bed combustion (CFBC) technology is more economical for high ash coals and /
or high sulfur coals. For higher capacity CFBC boilers, BHEL has entered into a
technical collaboration agreement with M/s Lurgi Babcock Energy Technik,
Germany to make boilers up to 200 MW. BHEL is currently executing an order for
two units of Lignite fired CFBC boilers of 125 MWe each (390 tph steam flow) in
Gujarat and has commissioned one coal fired unit of 30 MWe (175 tph) capacity
in Maharashtra in 1996.

The first CFBC power plant of 110 MW at Nuclu. Colorado, USA is operating
since 1990. Several such CFBC power plants are operating in Germany, UK,
Canada and Japan using various kinds of coal and bio-mass fuels. The largest
CFBC power plant is the 250 MWe units in Gardane, France, commissioned in
1996. Presently, 350 MWe units are being constructed in Canada and Japan.

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CFBC is a mature technology with more than 300 CFBC boilers in operation
world wide ranging from 5 MWe to 250 MWe. With line stone addition, 90 percent
of the sulfur emission can be retained. With staged combustion and with
relatively low combustion temperature of 850 / 9000 C, NO2 formation is about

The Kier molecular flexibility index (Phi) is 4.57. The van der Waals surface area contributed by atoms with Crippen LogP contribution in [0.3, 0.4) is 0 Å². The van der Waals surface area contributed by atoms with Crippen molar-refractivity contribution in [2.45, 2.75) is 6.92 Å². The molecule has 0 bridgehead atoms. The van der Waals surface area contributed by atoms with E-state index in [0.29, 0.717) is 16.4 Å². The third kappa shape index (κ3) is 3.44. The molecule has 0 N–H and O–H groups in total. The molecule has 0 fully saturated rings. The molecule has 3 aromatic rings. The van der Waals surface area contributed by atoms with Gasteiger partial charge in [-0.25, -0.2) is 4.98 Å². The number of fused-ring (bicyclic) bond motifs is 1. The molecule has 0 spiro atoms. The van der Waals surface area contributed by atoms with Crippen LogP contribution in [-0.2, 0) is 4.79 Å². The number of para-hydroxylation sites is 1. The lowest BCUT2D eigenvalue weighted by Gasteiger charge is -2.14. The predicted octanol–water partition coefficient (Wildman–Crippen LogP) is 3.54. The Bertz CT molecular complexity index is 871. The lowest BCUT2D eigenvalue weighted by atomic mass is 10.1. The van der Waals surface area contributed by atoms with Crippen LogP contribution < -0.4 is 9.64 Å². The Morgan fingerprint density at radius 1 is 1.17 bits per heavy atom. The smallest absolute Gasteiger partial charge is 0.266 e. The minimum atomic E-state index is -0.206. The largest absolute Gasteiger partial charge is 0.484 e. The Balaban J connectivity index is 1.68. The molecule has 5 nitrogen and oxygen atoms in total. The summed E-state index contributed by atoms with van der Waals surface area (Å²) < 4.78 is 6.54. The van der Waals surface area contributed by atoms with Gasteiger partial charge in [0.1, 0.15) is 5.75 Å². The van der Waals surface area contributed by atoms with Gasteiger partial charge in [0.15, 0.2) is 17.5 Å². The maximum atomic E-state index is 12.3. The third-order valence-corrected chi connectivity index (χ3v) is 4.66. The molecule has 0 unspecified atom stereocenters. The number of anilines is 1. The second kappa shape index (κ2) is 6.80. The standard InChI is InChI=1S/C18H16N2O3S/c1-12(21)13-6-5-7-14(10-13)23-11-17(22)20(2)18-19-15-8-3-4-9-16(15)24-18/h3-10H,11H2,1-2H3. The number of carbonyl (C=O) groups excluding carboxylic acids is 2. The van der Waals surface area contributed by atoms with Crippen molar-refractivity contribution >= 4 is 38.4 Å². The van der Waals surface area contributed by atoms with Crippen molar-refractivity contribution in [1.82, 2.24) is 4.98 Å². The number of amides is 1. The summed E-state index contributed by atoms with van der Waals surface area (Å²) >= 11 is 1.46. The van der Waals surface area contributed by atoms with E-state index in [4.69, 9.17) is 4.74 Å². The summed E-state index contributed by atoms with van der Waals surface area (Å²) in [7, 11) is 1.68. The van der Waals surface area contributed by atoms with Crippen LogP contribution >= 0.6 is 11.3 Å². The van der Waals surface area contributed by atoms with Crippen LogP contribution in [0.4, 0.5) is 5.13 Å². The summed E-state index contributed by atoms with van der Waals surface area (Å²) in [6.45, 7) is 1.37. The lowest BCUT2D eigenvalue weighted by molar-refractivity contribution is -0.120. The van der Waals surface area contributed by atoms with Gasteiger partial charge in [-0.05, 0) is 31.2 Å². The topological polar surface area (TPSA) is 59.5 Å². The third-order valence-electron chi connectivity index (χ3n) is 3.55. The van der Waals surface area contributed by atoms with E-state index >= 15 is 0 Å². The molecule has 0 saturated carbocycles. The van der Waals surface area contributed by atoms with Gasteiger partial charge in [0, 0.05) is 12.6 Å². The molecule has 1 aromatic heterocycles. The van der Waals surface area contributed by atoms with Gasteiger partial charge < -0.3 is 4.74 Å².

300 to 400 mg/Nm3 only against 500 to 1000 mg/Nm3 in conventional PF fired

4.0 Pressurised Fluidised Bed Combustion Combined Cycle (PFBC)

4.1 Pressurised Fluidised Bed Combustion Combined Cycle Process:

A new type of fluidised bed design, the pressurised bed, was developed in the
late eighties to further improve the efficiency levels in coal-fired power plants.

PFBC Process Diagram (Tidd, USA)

The Pressurized Fluidised Bed Combustion Systems employ a combination of

Rankine Cycle and Brayton Cycle with the objective of achieving high cycle

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efficiency and also lower emissions. The technology is environmentally benign.

The process employs a pressurized fluidised boiler which operates at a
temperature of around 860 0C, pressure of around 16-18 bars and generates the
flue gases at pressure. The fuel is fed along with the sorbent and is maintained in
fluidised condition in the pressurized combustion chamber. The sorbent is fed to
facilitate capture of sulfur from the coal in the bed itself resulting in consequent
low sulfur emission.

The pressurized flue gases are cleaned off all the suspended particulate by
means of high efficiency cyclones and are expanded into a gas turbine. This
expansion of flue gases in the gas turbine generates power. In addition, the
excess air requirements of the boiler are met by the gas turbine compressor.
Since the gas turbine also supplies the excess air requirements of the boiler, it
sets the limitation on gas turbine output. The excess air requirements are
maintained at around 20% and thus the PFBC plant size is determined by the
gas turbine sizes available. This also produces a power split between power